It was almost the end of the cold yet snowless winter that I lived in Seattle. I spent most of my time at work, and came back every night to sleep alone in a queen-sized bed in powder blue Egyptian cotton sheets. When I was alone, I watched movies and drank coffee with a lot of cream and sugar out of small yellow cups that my mom had given me before I moved away. My scheduled days off were during the weekdays when everyone I knew was at work or in class, so I would go get my hair done, or get a pedicure, or get a bubble tea and go shopping. One day in December, I went down by the Space Needle to drop off film at a place called Panda Photo and ended up walking the whole day, even though it was cold. The sadness of the empty streets moved me, and I didn’t want to get back on the bus.
I was lonely, but I still had made friends and went out often enough – the University District was an endless stream of house parties: beer pong games and cigarettes on porches.
It was at the end of the winter that I met a guy at one of these parties. He said his real name was Clark Kent; his parents had hoped he would have “a sense of humor.” He hated it and went by a different name now. He worked at a produce stand at Pike Place Market, just a few blocks from the store I worked at. Perfect! we said at the moment. “You should come visit me,” he said. Instead, I woke up and immediately regretted having someone I might run into in Downtown Seattle. I avoided Pike Place for a whole week.
It was still cold and windy when I got off work from a rare morning shift, and I decided to face my fears and go see if he was there. I walked through Pike Place and got to his produce stand. He wasn’t there. I was relieved. I stood there and visualized the place for next time; I wanted to get a hold of it in my mind. I walked back to work and felt pressure off of my psyche because Pike Place was no longer forbidden. We did end up running into each other a few times , some on purpose and some not, but it was always in the U District and not downtown.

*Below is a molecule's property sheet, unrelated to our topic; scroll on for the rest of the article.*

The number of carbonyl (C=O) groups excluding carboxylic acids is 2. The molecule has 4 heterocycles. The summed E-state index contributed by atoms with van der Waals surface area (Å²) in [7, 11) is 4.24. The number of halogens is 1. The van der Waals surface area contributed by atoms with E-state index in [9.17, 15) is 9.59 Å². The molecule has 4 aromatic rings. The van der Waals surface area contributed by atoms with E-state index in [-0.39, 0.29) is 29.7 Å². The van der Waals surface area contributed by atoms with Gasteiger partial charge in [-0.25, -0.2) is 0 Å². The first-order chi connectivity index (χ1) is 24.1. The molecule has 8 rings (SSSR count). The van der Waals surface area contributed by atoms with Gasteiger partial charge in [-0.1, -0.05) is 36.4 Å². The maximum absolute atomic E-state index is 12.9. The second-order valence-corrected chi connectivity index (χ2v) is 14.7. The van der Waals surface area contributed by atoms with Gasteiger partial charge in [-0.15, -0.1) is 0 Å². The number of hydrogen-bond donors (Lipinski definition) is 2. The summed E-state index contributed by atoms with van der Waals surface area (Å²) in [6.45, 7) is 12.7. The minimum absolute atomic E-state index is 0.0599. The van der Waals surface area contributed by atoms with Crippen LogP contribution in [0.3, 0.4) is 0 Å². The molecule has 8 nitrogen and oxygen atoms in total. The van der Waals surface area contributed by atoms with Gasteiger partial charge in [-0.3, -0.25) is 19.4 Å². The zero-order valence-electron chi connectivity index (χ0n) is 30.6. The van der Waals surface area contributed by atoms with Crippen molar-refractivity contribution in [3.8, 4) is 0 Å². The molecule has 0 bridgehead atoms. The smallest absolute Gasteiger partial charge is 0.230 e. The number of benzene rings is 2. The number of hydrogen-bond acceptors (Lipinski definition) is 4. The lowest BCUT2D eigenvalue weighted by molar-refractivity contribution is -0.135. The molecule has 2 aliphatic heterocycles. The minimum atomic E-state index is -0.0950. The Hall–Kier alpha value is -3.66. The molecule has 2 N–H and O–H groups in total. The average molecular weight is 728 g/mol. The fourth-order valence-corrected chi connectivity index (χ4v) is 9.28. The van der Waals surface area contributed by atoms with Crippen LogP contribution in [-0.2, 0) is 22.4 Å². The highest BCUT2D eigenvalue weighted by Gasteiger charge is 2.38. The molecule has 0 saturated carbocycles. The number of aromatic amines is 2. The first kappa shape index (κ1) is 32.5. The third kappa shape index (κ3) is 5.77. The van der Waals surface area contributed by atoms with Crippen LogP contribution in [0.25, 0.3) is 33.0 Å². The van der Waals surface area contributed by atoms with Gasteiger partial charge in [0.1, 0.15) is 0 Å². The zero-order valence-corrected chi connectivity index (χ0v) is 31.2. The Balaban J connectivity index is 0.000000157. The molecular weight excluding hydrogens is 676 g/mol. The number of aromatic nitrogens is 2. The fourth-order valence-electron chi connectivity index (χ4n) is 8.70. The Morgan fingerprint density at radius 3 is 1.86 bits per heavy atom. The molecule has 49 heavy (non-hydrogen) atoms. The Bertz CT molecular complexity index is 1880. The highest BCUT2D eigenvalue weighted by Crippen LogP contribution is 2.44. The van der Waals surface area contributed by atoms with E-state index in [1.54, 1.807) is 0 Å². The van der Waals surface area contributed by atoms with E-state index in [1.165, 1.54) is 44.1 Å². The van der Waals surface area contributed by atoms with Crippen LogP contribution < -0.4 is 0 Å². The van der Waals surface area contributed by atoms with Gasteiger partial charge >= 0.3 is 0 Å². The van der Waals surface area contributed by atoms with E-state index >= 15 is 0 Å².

Having faced my fears, I went to go get a celebratory coffee. Caffé d’Arte was built on a street corner across a large elevated parking lot for trucks. The cafe was grey inside and out, except for a neon sign of a coffee cup – stringy lights of heat coming up from it. There were moments like this when I could see a certain version of my life here – a real life, maybe. In the quiet parts of downtown, in the small restaurants, the waterfront, in the International District. The romance of the city was all about the morning light, the cold humidity of winter, paired with the sleaziness of the sex shops and drunks yelling on the street. I saw a glimpse of this potential version of myself when glamorous makeup-less thirty-three year olds in black linen came in, shopping for sweaters in the store I worked in. A certain version of myself could get my own studio apartment someday. Everything was okay when it felt temporary but it became frightening when the monotonous routine of it all made it feel permanent. I was waiting for the personal to inhabit the beautiful – the sleek architecture and yellow-leaved autumnal trees and the sound of water whooshing underneath a bridge. I was seeking out the background, shopping coffee shops and restaurants to be the stage for my life to unfold.
It did eventually, but far away from the coffee shops and morning seagulls.